|Issue:||Africa and the Middle East I 2003|
|Topic:||Digital Inclusion for Small Business – Building a Country from the Bottom Up|
|Organisation:||Uganda Communications Commission|
Mr Patrick Masambu is the Chief Executive of the Uganda Communications Commission, the regulatory authority for communications in Uganda. Prior to his current appointment in January 2000, Mr Masambu worked for two years as Managing Director of Uganda Telecom Limited (UTL), the major fixed telecommunications services provider in Uganda. His other responsibilities have included Board Member, Regional African Satellite Organisation (RASCOM) and Chairman of CCCA, Commonwealth Telecommunications Council. He is currently a Member of the Board, Uganda National Council for Science and Technology, Chairman of National Advisory ACACIA Committee for Uganda and was elected Vice Chairman, ITU Special Study Group, IMT-2000 and Beyond in October 2000. Mr Masambu holds a BSc(Hons)(Engineering) degree and an MBA.
Uganda has taken a novel approach to the dissemination and universalisation of telecommunications services. In areas where the general population has little access to telecommunications services, such access is provided by small and medium-sized businesses. A special fund administered by the Uganda Communications Commission provides subsidies to small service providers such as Internet cafés and even to individuals that provide pay-phone service. Similarly, the government has also stimulated local SMEs to provide ICT training and to develop local content.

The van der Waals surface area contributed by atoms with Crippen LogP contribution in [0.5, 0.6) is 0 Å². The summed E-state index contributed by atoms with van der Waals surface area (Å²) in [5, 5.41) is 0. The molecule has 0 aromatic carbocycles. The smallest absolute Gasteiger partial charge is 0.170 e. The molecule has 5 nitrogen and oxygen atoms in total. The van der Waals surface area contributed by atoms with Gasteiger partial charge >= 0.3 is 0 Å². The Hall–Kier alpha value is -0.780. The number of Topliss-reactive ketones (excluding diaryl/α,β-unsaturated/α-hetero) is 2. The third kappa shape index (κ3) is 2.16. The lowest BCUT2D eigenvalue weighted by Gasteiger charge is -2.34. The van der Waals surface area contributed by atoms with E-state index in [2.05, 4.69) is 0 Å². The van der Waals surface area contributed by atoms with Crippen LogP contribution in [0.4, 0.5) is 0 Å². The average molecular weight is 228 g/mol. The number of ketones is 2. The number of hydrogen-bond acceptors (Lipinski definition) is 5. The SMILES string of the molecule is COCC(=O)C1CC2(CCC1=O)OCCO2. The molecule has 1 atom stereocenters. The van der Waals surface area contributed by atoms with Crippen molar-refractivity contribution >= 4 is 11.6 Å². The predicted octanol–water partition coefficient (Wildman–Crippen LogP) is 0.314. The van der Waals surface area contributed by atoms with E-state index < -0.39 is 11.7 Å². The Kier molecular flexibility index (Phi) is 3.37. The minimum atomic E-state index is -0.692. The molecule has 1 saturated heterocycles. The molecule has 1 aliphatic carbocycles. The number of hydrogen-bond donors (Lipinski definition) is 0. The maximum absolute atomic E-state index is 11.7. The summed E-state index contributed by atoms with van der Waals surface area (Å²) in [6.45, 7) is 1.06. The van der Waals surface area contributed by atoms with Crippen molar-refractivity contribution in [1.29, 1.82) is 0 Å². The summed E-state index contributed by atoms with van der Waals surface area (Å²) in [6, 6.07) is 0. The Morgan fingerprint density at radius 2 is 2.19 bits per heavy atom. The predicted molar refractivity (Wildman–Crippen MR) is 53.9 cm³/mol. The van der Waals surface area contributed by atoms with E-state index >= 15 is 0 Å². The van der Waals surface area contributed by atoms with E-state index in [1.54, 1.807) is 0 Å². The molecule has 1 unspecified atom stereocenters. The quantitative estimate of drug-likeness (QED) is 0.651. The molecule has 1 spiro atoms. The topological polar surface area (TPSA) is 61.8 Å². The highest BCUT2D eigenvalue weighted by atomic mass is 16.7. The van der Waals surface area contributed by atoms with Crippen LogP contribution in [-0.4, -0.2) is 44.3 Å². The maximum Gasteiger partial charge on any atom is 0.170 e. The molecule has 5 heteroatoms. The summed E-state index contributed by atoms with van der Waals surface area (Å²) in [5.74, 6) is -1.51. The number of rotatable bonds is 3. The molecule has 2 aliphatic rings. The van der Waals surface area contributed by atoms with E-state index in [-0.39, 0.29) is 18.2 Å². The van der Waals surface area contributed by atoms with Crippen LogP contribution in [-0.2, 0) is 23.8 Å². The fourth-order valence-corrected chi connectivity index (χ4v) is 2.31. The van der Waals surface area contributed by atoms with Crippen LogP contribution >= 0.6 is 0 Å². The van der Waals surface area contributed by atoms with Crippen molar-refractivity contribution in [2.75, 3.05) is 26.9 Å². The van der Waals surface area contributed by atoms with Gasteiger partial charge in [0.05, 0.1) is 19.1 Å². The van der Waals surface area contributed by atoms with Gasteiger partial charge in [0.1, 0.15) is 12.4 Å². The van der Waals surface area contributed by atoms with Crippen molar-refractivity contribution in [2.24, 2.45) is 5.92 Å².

In countries all over the world, administrations and other stakeholders are jointly striving through public – private partnerships to bring communication services closer to the user. In many of these places where services are not very developed, the last mile to the user is provided by small and medium-sized businesses. This article takes a look at this segment of the communication sector in Uganda. Reforms in Uganda’s communications sector can be traced back to the early 1990s when the process of liberalisation began. In 1996, the Government of Uganda pronounced that its major telecommunications policy objective was to increase the penetration and the level of telecommunication services in the country through private sector investment. While developing the telecommunications policy, the government took special recognition of the rural areas. The Uganda Communications Act of 1997 that ensued from this reform process therefore provided for a special fund known as the Rural Communications Development Fund (RCDF). This was to be established and administered by the Uganda Communications Commission. The objectives of the Fund are: to ensure that all sub-counties with at least 5,000 people have access to basic communication services by 2005 support establishment of an Internet point of presence (PoP) in every district of Uganda where each PoP shall be associated with at least one Internet café support the introduction of ICT use in at least one “vanguard” institution in every district of Uganda by 2004 promote provision of communication services in rural areas as a profitable business. As the UCC cannot itself be an operator, this programme is being implemented through existing operators and other interested private investors or business people. Except for UCC pilot projects, all other applications from interested investors will be in response to UCC’s public invitation for private service providers to bid for minimum subsidies to extend basic communications services in the underserved areas. This has a major bearing in supporting the growth of small businesses as described below: PoPs will help reduce the access costs thereby enabling small businesses to provide Internet surfing services at lower costs due to cheaper access means. It also increases the options available to them for connection to the ISP of their choice and thereby increases their flexibility in adopting new services like video conferencing and other multi media services through increased bandwidth Internet café subsidies assist various small entrepreneurs to start their businesses particularly in areas where such services do not currently exist Public pay phones are being developed in two forms: The first form is the standard type pay phone that is installed by the network operators. The second form is that in which a person sets up a phone kiosk or phoning point. Even with the establishment of the first kind, smaller businesses are encouraged since someone does have to sell the phone cards to users close to the facilities. This creates a viable business case to many Ugandans ICT training is also being carried out through local small businesses and this is expected to increase the general appreciation of the people for services such as Internet The content programme is aimed at making services such as the Internet more relevant to the people of Uganda. This would result in a boost to the Internet café businesses and, to some extent, the other information and communication technologies services Developing the various forms of communication, as well as increasing awareness and access to the services, is envisaged to boost the economy and social conditions of the people of Uganda. This is because the various other sectors would be boosted as illustrated in the following examples: “As the UCC cannot itself be an operator, this programme is being implemented through existing operators and other interested private investors or business people. Except for UCC pilot projects, all other applications from interested investors will be in response to UCC’s public invitation for private service providers to bid for minimum subsidies to extend basic communications services in the underserved areas.” The agricultural sector would have better dissemination of information to farmers thereby improving the general agricultural output while farmers would also get a better deal for their produce due to knowledge of market prices in other areas In the case of education, more information sharing between educational institutions in the country and access to a wider source of knowledge would go a long way towards improving the level of education and the general skills available in the country The health sector would have a better chance of introducing additional health techniques, such as telemedicine, thereby improving the general level of health services in the country. This would also provide an avenue for the Ministry of Health to disseminate health warnings and advice to the people In August 2002, the Uganda Communications Commission (UCC) waived the licence fees for operators of what are categorised as public pay communication network services in a bid to encourage growth of the payphone and cyber café industry. This category encompasses a range of service providers from an operator with one pay phone (in many cases, a mobile phone terminal) to cafes with as many as eighteen computers and, say, three payphones in the premises. Due to the resulting ease of establishing this kind of business, many semi-skilled and skilled small entrepreneurs, indeed, have joined this now highly competitive field. “With digital systems that have been introduced, both the customer and the service provider are able to clearly monitor the duration of the call while in process. However, many of the systems on the market do not have a facility for the service provider to distinguish between the cost of calls to different networks, which in many cases is disadvantageous to the less skilled service providers.” From the varying level of literacy among the entrepreneurs, a number of critical aspects have become apparent in this area of business: Even the most basic of business management skills are critical in the successful operation of such an establishment. Skills such as bookkeeping, money flow control have had tremendous effects on the outcome of the business Equipment needs to be as simple and user friendly as possible to accommodate the less skilled set of business people. This is essential when dealing with issues such as determining when to start billing a call and recording the time that the call lasted. With digital systems that have been introduced, both the customer and the service provider are able to clearly monitor the duration of the call while in process. However, many of the systems on the market do not have a facility for the service provider to distinguish between the cost of calls to different networks, which in many cases is disadvantageous to the less skilled service providers The skills currently required in the operation of cyber café business are higher. Some of the concepts that need to be understood in this environment include bandwidth management, access methods and how a connection is established. More information such as bandwidth usage reports made available in a simple to use form would certainly provide a lot of ease The generally low literacy level has also hindered the embracing of services such as SMS (short messaging), which would attract a certain category of customers and thereby introduce another market for the businesses. The availability of user-friendly technologies like touch screen terminals would go a long way in making services such as Internet applicable and useable to yet a wider base of customers. Evidently, digitalisation has brought a lot of ease to the operation of small businesses in the ICT industry. However, the addition of broadband holds promise in terms of more integration of services and a hope for a decrease in costs involved in operation of ICT in small businesses.